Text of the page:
No end in sight for Aggregates Levy
ON 13 September the European Court of First Instance (CFI) dismissed the British Aggregates Association’s long-standing legal challenge to the aggregates levy under state aid rules.
The court ruled that the decision to introduce an environmental levy falls within the power of EU member states to set their own priorities in the economic, fiscal and environmental fields. It said the UK was, accordingly, free to determine, as part of its environmental policy, the minerals used as aggregates which it considered appropriate to tax and to exempt certain other materials.
Commenting on the judgement, BAA director Robert Durward said the court’s decision would effectively mean a continuation of the nonsense of adjacent quarries producing virgin aggregate where one pays the £1.60 per tonne tax and the other does not, and he vowed to continue to campaign to have the levy removed on the grounds that it is not only bad for the environment but is also highly discrimatory in nature.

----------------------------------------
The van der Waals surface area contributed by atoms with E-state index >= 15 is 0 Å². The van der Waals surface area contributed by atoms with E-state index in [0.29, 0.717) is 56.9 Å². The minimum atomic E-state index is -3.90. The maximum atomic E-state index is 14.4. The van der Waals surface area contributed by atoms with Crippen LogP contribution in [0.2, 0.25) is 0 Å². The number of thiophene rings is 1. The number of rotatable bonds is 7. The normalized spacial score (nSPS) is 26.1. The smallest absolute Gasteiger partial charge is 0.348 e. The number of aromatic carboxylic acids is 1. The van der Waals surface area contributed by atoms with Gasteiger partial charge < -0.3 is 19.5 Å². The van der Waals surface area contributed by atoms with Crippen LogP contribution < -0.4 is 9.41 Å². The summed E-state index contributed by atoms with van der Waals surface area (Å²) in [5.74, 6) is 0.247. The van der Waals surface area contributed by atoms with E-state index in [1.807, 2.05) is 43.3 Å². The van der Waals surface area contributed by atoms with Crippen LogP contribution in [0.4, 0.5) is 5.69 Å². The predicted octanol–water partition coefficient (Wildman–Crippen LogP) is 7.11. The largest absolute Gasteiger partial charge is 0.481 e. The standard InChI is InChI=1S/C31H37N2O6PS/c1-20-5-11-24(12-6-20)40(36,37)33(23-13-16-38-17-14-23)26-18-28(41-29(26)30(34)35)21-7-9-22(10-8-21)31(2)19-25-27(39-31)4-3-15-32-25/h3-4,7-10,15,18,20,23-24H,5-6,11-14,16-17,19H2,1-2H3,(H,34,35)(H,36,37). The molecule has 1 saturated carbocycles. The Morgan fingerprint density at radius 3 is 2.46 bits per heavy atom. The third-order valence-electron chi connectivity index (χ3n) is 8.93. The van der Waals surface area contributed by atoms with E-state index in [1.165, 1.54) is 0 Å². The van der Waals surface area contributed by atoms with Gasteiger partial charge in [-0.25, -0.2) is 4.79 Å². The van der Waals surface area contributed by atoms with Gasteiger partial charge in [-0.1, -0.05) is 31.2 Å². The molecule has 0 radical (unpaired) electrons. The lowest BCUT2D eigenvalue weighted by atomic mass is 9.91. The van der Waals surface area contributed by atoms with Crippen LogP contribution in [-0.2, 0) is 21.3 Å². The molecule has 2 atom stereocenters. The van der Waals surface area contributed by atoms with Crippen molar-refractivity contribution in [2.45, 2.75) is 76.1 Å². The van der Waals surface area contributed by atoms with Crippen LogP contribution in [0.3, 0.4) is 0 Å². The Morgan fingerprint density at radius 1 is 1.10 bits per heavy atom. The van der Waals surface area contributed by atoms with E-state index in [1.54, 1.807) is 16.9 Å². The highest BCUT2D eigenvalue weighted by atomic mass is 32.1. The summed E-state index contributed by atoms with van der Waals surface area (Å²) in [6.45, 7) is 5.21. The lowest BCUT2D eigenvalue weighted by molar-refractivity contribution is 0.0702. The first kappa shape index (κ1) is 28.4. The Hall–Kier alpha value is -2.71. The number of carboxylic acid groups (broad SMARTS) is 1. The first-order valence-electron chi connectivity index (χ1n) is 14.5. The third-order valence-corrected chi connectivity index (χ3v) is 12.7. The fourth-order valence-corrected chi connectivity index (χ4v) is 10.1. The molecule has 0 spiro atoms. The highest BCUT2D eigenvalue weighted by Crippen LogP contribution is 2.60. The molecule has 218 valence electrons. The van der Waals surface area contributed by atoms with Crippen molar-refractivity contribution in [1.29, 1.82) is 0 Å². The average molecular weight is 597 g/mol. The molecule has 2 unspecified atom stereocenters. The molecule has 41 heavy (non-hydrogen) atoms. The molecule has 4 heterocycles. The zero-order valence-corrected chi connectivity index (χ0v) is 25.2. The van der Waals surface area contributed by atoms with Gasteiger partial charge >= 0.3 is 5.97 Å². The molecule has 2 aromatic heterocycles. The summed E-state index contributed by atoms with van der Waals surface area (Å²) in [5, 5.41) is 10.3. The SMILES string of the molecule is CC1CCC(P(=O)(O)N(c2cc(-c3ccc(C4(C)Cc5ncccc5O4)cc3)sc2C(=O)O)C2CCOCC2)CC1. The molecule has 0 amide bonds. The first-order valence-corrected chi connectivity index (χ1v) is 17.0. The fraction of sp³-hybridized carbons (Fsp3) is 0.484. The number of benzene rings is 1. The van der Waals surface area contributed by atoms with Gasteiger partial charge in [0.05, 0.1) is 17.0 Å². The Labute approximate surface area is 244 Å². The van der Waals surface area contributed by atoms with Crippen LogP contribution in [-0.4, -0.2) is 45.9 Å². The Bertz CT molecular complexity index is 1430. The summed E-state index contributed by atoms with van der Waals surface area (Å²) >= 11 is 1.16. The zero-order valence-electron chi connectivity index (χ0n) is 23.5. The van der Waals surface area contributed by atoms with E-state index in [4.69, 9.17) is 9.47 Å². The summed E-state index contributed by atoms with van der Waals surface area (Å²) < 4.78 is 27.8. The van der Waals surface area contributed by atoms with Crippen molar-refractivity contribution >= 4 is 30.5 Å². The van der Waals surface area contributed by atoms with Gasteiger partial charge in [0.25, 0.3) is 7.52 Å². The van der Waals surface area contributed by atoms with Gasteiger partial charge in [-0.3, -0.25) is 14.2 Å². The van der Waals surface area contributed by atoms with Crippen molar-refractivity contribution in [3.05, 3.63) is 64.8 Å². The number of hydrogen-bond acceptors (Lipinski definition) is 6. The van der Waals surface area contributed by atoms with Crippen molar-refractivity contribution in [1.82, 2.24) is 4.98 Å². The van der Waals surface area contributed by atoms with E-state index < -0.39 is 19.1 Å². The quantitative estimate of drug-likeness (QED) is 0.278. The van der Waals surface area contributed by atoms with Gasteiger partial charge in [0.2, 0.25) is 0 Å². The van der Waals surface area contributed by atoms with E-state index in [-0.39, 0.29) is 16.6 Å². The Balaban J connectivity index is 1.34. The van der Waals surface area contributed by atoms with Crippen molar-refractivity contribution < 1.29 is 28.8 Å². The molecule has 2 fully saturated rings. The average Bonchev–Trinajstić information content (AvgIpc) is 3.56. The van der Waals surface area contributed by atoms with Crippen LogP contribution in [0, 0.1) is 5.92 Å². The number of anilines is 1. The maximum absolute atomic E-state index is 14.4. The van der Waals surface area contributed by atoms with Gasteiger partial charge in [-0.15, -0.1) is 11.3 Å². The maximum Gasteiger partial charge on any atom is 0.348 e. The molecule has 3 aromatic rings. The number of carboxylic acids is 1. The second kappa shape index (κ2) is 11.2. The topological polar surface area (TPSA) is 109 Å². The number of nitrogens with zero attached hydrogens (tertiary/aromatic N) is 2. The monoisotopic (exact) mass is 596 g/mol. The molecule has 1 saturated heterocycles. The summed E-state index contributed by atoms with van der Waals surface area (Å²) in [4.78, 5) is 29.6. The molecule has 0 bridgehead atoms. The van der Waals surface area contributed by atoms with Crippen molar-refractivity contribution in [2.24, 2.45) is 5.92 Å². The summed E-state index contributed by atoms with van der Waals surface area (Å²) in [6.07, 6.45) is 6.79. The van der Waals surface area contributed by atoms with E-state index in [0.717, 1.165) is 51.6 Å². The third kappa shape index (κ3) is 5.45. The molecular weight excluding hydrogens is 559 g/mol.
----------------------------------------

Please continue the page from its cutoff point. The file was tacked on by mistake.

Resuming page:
Mr Durward added that the CFI judgment also appeared to represent a significant shift in policy by moving it away from previous legal precedent set by the European Court of Justice (ECJ), the EU’s highest court. According to previous case law, environmental concerns could not justify a difference in treatment between different sectors which had the same environmental impact. This formed a major part of the BAA’s case.
‘Last month’s judgment suggests that the CFI –– the EU’s second highest court –– now disagrees with this position,’ said Mr Durward. ‘This may be wrong as a matter of law and the BAA is presently considering its options. If legal opinion supports the view that the CFI judgement is not in accordance with the law, then an appeal may be lodged in the ECJ against the decision of the CFI.’
The BAA has two months to register an appeal following the court’s judgement.